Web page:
I think it brings a great sense of clarity to my personal life. As humans, we often wish to make a difference in the world, and wonder what our purpose is. I am extremely lucky to have found a sense of fulfilment so early on in my career. I remember a time where I was a full time graphic designer and felt stifled in the industry because of the lack of creative freedom. I was often brimming with ideas but had no resources and power to execute my creative vision. I was also sitting at a desk most of the time, taking orders from the higher-ups, and felt that I wasn’t creating works of value.
Coming from that place where I couldn’t see the direct impact of my work on the world, I feel more fulfilled now knowing that every poem I write has the opportunity to be a light in someone’s life. After starting my own creative practice as an artist, I think it gives me more room to grow, and be myself.
What has been the best experience/opportunity your art has given you?
I had the best experience I had was selling poems and poetry-zines at the Singapore Art Book Fair 2023. I had wanted to have a booth there since I was 17. Seeing all the talented artists/designers in a shared space and finally being part of that really touched me. It also sparked many meaningful conversations around our works.
Has there been any challenges that have made you almost give up on your craft?
I think writing necessitates real bravery because it requires you to confront the hard questions, and to be honest with yourself, and,—if you decide to put your work out there—to be honest with the world. And many times the thought itself is enough to make me want to quit. It is this tension—a desire to be seen for who you are, and a fear of vulnerability—that is quite tricky. Other than that, it is the well-meaning concerns of my parents who say CPF is important, as well as the benefits of a stable job and income. Many people don’t see the sacrifices, but I had to be comfortable with the idea of uncertainty, especially in terms of finances.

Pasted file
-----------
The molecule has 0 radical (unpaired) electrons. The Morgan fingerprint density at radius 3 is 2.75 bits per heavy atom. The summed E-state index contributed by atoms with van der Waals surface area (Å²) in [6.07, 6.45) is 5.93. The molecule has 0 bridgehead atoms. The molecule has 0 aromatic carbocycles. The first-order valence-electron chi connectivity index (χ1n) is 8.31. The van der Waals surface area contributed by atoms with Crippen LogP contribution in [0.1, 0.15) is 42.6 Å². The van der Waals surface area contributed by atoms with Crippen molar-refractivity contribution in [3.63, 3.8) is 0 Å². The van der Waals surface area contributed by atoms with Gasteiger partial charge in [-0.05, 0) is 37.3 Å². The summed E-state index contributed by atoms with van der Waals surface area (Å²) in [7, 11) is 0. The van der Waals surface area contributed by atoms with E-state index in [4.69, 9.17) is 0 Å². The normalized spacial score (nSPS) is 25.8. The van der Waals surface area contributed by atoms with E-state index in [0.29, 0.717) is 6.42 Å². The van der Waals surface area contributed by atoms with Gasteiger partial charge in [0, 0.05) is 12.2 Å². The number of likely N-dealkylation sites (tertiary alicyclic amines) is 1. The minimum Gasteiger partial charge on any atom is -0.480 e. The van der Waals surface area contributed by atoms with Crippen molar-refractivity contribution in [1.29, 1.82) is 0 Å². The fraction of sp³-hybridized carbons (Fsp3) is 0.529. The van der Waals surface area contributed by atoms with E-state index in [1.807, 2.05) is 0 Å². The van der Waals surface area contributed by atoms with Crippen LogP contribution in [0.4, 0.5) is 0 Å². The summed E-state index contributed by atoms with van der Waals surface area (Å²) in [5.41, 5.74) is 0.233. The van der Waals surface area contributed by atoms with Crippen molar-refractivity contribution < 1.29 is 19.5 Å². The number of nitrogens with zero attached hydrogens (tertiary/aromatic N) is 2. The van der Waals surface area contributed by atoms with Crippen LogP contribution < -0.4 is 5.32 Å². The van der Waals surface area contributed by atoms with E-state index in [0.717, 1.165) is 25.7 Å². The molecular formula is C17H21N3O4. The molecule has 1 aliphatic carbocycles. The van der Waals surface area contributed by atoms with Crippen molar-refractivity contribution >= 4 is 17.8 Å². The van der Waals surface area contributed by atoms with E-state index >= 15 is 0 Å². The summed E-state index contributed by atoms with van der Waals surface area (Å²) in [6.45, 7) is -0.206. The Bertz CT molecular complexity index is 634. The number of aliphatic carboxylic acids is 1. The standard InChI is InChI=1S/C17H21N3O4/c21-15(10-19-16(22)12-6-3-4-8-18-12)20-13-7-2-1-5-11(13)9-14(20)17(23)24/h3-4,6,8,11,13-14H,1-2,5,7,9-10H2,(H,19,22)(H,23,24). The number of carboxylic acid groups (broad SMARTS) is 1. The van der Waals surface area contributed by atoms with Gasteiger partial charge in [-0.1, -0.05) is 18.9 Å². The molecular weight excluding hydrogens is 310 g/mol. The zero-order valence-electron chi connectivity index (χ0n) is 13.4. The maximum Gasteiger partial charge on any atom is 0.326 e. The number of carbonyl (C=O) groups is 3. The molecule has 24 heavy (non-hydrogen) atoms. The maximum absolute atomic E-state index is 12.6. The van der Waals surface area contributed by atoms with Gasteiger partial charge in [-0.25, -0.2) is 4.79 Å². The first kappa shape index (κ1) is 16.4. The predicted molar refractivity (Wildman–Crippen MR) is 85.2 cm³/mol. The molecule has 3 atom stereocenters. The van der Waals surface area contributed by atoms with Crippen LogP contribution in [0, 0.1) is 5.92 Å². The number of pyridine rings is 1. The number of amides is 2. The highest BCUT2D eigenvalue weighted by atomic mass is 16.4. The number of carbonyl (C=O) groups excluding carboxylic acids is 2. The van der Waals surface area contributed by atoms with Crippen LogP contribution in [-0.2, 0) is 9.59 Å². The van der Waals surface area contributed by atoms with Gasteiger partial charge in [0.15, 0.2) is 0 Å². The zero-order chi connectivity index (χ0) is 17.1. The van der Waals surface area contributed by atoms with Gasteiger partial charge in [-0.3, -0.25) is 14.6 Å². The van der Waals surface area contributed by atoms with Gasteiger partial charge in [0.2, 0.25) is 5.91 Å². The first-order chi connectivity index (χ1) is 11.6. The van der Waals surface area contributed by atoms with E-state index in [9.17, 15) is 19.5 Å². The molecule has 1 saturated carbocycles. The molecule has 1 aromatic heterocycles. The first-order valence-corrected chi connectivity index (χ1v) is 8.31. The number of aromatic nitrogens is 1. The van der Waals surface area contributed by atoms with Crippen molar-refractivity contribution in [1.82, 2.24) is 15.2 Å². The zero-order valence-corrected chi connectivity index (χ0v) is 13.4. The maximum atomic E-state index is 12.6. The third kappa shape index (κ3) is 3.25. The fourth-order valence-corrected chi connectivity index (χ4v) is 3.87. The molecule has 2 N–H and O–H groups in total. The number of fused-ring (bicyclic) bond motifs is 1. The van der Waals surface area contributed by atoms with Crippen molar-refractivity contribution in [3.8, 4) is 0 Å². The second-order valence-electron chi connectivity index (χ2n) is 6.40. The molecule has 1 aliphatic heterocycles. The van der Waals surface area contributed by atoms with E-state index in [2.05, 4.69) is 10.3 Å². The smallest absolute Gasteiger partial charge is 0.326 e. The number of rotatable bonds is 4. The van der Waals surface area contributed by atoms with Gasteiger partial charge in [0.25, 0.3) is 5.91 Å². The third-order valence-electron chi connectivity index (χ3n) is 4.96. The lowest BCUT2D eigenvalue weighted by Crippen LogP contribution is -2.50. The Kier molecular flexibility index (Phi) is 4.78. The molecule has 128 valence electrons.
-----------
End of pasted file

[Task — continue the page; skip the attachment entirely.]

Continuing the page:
How are you involved in the local art community in Singapore?
In 2021 and 2022, I collaborated with many local artists, photographers, and curators to exhibit my work. In 2023, my focus has shifted more towards live events and brand activations and had less time to participate in exhibitions. Instead, we recently acquired 6 new typewriters and are able to partner with Community Centres (CCs) and Singapore Book Council (SBC) to host poetry workshops and typing experiences for the public. Families and kids really love the nostalgic experience of the typewriter, and I love that this is a very organic way to reach out to the community and get them comfortable expressing themselves in the written word.
Do you have any advice to share with others who might be interested in learning a new craft, starting a side business, or just getting more involved in the local arts scene in Singapore?
I think it is absolutely important to keep an open mind and let your curiosity guide you! I found my creative practice simply because I was curious about literature and classics and kept reading. Before that I dabbled in content creation, photography, and graphic design. None of them worked out, but it’s fine! Another tip is to get comfortable with uncertainty, maybe even prolonged uncertainty, especially during the start of the process. There were months and years as an entrepreneur where my income was low and I was relying a lot on my savings. I would also say there should be wisdom and discretion at work here, on when to pursue and when to defer your dreams (not quit). It is that kind of faith and conviction you need to tide through the uncertain seasons!